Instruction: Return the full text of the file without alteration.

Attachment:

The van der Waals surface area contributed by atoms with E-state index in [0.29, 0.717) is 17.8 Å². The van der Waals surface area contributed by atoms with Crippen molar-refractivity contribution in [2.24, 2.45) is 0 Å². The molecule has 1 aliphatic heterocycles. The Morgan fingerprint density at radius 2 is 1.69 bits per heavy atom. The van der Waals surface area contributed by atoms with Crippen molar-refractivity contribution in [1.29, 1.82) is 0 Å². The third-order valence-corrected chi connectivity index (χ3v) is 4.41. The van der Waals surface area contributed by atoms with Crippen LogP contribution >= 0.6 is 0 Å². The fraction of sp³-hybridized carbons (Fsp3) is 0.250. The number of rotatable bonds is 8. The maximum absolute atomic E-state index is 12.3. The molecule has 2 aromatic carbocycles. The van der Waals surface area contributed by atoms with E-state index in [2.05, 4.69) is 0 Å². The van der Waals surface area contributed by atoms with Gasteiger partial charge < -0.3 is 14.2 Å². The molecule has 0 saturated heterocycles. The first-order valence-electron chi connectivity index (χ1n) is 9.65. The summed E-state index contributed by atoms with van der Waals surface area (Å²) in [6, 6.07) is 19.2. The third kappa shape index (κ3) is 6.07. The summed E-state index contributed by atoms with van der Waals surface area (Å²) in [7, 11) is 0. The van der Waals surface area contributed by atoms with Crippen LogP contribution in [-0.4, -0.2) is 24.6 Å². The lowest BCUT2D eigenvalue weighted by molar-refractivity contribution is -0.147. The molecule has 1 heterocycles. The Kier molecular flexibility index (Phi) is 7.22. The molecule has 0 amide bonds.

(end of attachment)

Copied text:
The van der Waals surface area contributed by atoms with E-state index in [0.29, 0.717) is 17.8 Å². The van der Waals surface area contributed by atoms with Crippen molar-refractivity contribution in [2.24, 2.45) is 0 Å². The molecule has 1 aliphatic heterocycles. The Morgan fingerprint density at radius 2 is 1.69 bits per heavy atom. The van der Waals surface area contributed by atoms with Crippen molar-refractivity contribution in [1.29, 1.82) is 0 Å². The third-order valence-corrected chi connectivity index (χ3v) is 4.41. The van der Waals surface area contributed by atoms with Crippen LogP contribution >= 0.6 is 0 Å². The fraction of sp³-hybridized carbons (Fsp3) is 0.250. The number of rotatable bonds is 8. The maximum absolute atomic E-state index is 12.3. The molecule has 2 aromatic carbocycles. The van der Waals surface area contributed by atoms with E-state index in [2.05, 4.69) is 0 Å². The van der Waals surface area contributed by atoms with Gasteiger partial charge < -0.3 is 14.2 Å². The molecule has 0 saturated heterocycles. The first-order valence-electron chi connectivity index (χ1n) is 9.65. The summed E-state index contributed by atoms with van der Waals surface area (Å²) in [6, 6.07) is 19.2. The third kappa shape index (κ3) is 6.07. The summed E-state index contributed by atoms with van der Waals surface area (Å²) in [7, 11) is 0. The van der Waals surface area contributed by atoms with Crippen LogP contribution in [-0.4, -0.2) is 24.6 Å². The lowest BCUT2D eigenvalue weighted by molar-refractivity contribution is -0.147. The molecule has 1 heterocycles. The Kier molecular flexibility index (Phi) is 7.22. The molecule has 0 amide bonds.